Tuesday 12 December 2017

Yr 11 Revision - Thornhill School Yr 11 Revision

Posted by Louise Newton at 11:05AM on 06 November 2017

Year 11 Revision Timetable

A timetable of all revision sessions available to our year 11 pupils has been issued this week.

We all know the importance of revision in preparation for GCSE exam success, but what do we know about effective revision? There is significant research regarding the effectiveness of revision strategies including very popular strategies that are proven to have little impact.

Three commonly used revision techniques that appear to have very little impact on learning were:

  • Highlighting texts
  • Re-reading
  • Summarising text

The reason these are so ineffective, is that they require very little cognitive work…and it’s cognitive work i.e. thinking about things, that makes us remember things. 

It’s easy to see why are they are popular with pupils though.  They are very low demand, they make pupils feel as if they are ‘doing revision’ and for highlighting and summarising, there is a product for their efforts.  They can come bounding downstairs from their bedroom and show highlighted sheets of text of revision that they have ‘done’.  Gratifying? Yes. Effective? No.

So what does work? Below are three of the most effective approaches to revision.

1. Distributed Practice

Rather than cramming all of their revision for each subject into one block, it’s better to space it out – from right now, through to the exams. Why is this better? Bizarrely, because it gives them some forgetting time. This means that when they come back to it a few weeks later, they will have to think harder, which actually helps them to remember it. Furthermore, the more frequently you come back to a topic, the better you remember it.

2. Practice Testing

This technique is pretty straightforward – pupils keep testing themselves (or each other) on what they have got to learn. This technique has been shown to have the highest impact in terms of supporting pupils learning. Some ways in which pupils can do this easily:

  • Create some flashcards, with questions on one side and answers on the other – and keep testing yourself.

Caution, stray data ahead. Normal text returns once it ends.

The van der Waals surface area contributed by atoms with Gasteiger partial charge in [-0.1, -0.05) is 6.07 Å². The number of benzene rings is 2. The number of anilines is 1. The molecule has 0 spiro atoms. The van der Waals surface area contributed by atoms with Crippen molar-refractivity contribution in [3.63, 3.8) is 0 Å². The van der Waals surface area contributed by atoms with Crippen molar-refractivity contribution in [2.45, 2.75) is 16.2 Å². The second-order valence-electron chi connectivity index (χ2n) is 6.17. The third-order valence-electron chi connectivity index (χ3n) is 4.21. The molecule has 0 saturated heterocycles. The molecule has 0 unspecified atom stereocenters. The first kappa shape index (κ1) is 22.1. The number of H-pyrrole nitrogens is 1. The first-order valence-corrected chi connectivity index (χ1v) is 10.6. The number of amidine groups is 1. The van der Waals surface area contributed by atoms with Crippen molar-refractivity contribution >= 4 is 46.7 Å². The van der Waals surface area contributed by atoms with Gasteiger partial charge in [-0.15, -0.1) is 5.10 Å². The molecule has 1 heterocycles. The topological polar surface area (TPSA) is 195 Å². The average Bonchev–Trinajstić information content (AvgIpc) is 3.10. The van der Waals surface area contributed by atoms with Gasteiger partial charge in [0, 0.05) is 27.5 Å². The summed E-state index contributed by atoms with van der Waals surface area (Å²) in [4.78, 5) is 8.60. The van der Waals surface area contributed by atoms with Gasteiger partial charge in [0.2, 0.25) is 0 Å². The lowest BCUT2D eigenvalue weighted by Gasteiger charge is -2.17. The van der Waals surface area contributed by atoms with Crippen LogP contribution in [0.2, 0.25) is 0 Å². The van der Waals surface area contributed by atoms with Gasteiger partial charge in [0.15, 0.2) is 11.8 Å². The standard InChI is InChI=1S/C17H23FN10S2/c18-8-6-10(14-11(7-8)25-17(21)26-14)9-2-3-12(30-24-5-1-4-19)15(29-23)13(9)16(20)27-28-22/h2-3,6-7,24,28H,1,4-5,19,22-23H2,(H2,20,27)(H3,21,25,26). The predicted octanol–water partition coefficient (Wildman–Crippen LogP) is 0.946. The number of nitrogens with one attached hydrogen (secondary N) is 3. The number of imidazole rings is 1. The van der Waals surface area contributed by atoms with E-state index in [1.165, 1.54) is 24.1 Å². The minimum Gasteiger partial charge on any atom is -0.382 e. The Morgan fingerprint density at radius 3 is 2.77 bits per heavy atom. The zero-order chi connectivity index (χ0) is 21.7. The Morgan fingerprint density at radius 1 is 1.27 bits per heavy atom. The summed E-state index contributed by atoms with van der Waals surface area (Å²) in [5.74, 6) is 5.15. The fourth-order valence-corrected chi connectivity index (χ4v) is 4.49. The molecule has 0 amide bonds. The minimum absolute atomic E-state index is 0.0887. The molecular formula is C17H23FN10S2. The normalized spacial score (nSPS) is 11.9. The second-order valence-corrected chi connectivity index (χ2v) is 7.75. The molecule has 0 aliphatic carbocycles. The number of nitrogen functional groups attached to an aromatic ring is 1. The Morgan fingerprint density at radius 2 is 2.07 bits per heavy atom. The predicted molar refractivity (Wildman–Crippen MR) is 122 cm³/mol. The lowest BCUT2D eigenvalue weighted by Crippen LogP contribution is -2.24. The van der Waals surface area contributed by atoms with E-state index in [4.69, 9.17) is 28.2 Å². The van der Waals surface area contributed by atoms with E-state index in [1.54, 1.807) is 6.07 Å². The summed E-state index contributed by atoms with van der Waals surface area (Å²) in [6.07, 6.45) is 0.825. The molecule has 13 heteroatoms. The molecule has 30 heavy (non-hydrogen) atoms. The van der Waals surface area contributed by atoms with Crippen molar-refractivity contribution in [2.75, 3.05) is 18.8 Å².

• Work through past exam papers – many can be acquired through exam board websites.
  • Simply quiz each other (or yourself) on key bits of information.
  • Create ‘fill the gap’ exercises for you and a friend to complete.
  • Create multiple choice quizzes for friends to complete.

3. Elaborate Interrogation

One of the best things that pupils can do (either to themselves or with a friend) to support their revision is to ask why an idea or concept is true – and then answer that why question. For example;

  • In science, increasing the temperature can increase the rate of a chemical reaction….why?
  • In geography, the leisure industry in British seaside towns like Barry Island in South Wales has deteriorated in the last 4 decades….why?
  • In history, in 1929 the American stock exchange collapsed. This supported Hitler’s rise to power….why?

So, rather than just trying to learn facts or ideas by reading them over and over, students should get into the habit of asking themselves why these things are true.

Each half term we will update our revision timetable for pupils and they will be encouraged to plan their time effectively to support their progress in all subjects. Revision sessions will reinforce these strategies and by telling students that these techniques have a track record of success, we will hopefully reduce some of their anxieties around revision and exams. We ask for support from parents and carers to encourage their children to make the most of every opportunity available to them as exam preparation starts now!

Revision TT

revision

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